Reversal of Type 2 Diabetes: Normalisation of Beta Cell Function in Association With Decreased Pancreas and Liver Triacylglycerol

ByCrossFitNovember 6, 2019

Type 2 diabetes is generally thought to be chronic and progressive, marked by an inevitable decline in beta cell function and increase in plasma glucose levels. Current pharmaceutical treatments are fundamentally unable to alter the course of the disease. Bariatric surgery has been shown to rapidly normalize glucose levels, even prior to weight loss. This study tested whether severe caloric restriction — similar to that seen alongside bariatric surgery — could lead to similar glycemic benefits. The study results indicated a very low-calorie diet rapidly improves liver insulin sensitivity and gradually improves pancreatic function in the process reversing Type 2 diabetes.

During the study, 11 diabetics were fed a 600-calorie-per-day diet (VLCD), most of which came from Optifast shakes and the remainder of which came from vegetables. All subjects were overweight or obese and had been diabetic for four years or less. Nine controls were selected, matched for age, sex, and weight.

Within the first week on a VLCD, fasting glucose levels had normalized (from 9.2 to 5.9 mmol), as had fasting insulin levels (151 to 73 units). Hepatic insulin sensitivity (as measured by the extent to which glucose production is suppressed by insulin) was improved to a level better than controls, and hepatic glucose production decreased. These changes occurred alongside a 30% reduction in liver fat (from 12.8% to 8.5% of weight) within the first week. By week eight, liver fat was down 70% and similar to that of healthy-weight, nondiabetic controls.

Pancreatic function improved more gradually. Pancreatic fat content decreased to match controls by the eighth week, and first-phase insulin response (i.e., the insulin dose produced in immediate response to a glucose load) increased similarly.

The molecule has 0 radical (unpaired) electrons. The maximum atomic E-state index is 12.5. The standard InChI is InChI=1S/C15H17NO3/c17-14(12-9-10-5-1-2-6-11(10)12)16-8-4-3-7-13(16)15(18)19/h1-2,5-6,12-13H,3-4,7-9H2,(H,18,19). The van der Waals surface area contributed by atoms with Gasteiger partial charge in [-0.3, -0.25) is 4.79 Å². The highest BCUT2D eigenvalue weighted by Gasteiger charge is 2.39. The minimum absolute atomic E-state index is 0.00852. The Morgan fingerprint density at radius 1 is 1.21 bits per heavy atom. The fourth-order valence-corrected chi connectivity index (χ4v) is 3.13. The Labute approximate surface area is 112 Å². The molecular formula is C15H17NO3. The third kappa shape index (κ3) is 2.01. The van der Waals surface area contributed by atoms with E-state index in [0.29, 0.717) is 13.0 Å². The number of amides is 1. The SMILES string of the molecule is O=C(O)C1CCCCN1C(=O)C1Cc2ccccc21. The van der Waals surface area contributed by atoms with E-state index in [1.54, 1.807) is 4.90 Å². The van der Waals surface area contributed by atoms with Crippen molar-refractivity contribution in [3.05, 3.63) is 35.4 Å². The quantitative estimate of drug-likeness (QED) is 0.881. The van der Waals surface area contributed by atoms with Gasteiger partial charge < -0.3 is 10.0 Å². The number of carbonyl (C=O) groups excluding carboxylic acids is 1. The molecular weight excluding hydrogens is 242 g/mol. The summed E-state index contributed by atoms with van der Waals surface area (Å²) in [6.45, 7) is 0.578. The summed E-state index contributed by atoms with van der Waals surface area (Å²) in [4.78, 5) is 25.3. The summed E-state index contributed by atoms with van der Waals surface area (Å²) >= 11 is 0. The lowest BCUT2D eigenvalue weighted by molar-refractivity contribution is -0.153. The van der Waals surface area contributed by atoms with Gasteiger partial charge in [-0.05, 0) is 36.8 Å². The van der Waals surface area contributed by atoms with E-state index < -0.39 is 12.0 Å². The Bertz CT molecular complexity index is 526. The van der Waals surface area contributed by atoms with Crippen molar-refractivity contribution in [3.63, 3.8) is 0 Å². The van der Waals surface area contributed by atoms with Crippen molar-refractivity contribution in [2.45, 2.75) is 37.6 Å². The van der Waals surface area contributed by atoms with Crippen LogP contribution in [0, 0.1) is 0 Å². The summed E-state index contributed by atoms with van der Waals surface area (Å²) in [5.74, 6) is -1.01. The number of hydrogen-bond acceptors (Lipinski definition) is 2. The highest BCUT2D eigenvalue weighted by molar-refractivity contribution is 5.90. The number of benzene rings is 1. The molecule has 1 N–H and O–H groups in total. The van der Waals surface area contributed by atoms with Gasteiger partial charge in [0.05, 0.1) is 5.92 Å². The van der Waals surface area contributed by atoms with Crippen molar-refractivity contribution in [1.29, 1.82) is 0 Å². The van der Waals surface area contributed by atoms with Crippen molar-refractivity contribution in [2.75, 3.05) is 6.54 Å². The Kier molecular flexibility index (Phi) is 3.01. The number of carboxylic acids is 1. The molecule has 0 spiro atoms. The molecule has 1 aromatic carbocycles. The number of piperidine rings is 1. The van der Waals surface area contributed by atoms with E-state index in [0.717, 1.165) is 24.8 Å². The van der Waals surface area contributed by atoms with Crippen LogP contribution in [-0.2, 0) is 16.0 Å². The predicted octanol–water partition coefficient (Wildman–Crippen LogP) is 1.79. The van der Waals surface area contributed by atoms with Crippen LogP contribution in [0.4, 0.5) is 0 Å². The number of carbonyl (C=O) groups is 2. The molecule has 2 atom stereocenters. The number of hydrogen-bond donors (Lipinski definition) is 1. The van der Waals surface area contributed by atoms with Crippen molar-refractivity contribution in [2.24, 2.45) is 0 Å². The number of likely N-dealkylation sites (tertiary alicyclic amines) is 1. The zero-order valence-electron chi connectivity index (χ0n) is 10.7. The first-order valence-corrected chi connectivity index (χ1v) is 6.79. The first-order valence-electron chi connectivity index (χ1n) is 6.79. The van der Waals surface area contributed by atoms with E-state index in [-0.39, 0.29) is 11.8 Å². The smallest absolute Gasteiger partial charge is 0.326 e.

Notably, peripheral glucose disposal — i.e., the rate at which the muscles and other tissues cleared glucose from the blood, a measure correlated with peripheral insulin sensitivity — did not change significantly over the eight-week period.

Subjects’ mean plasma triglyceride, total cholesterol, and LDL cholesterol levels dropped, while HDL cholesterol levels remained steady.

Taken together, these results indicate:

  1. Diabetes is not necessarily a chronic, irreversible diseases. As has been shown with bariatric surgery and now with diet, diabetes can be reversed at a whole-body and an organ-specific level through a targeted, intensive intervention.
  2. Deterioration in liver and pancreas function were closely linked to increased fat content in those organs; as fat was cleared, function was restored. While this does not directly implicate fat as causal, it suggests organ fat accumulation may play an important role in diabetes progression.
  3. Dietary restriction improves glycemic control by driving improvements in the liver and pancreas, not muscle and fat (i.e., peripheral) tissue. Given the documented benefits of exercise on peripheral insulin sensitivity (outlined elsewhere on, this suggests dietary interventions and exercise have complementary roles in controlling and reversing diabetes.

Note this is one of multiple studies indicating the benefits of gastric bypass surgery for diabetics can be explained, at least in large part, by the caloric restriction associated with the surgery rather than the surgery itself (1).


  1. Very low-calorie diet mimics the early beneficial effect of roux-en-Y gastric bypass on insulin sensitivity and β-cell function in Type 2 diabetic patients, The importance of caloric restriction in the early improvements in insulin sensitivity after roux-en-Y gastric bypass surgery, Calorie restriction is a major determinant of the short‐term metabolic effects of gastric bypass surgery in obese Type 2 diabetic patients, Rapid improvement in diabetes after gastric bypass surgery

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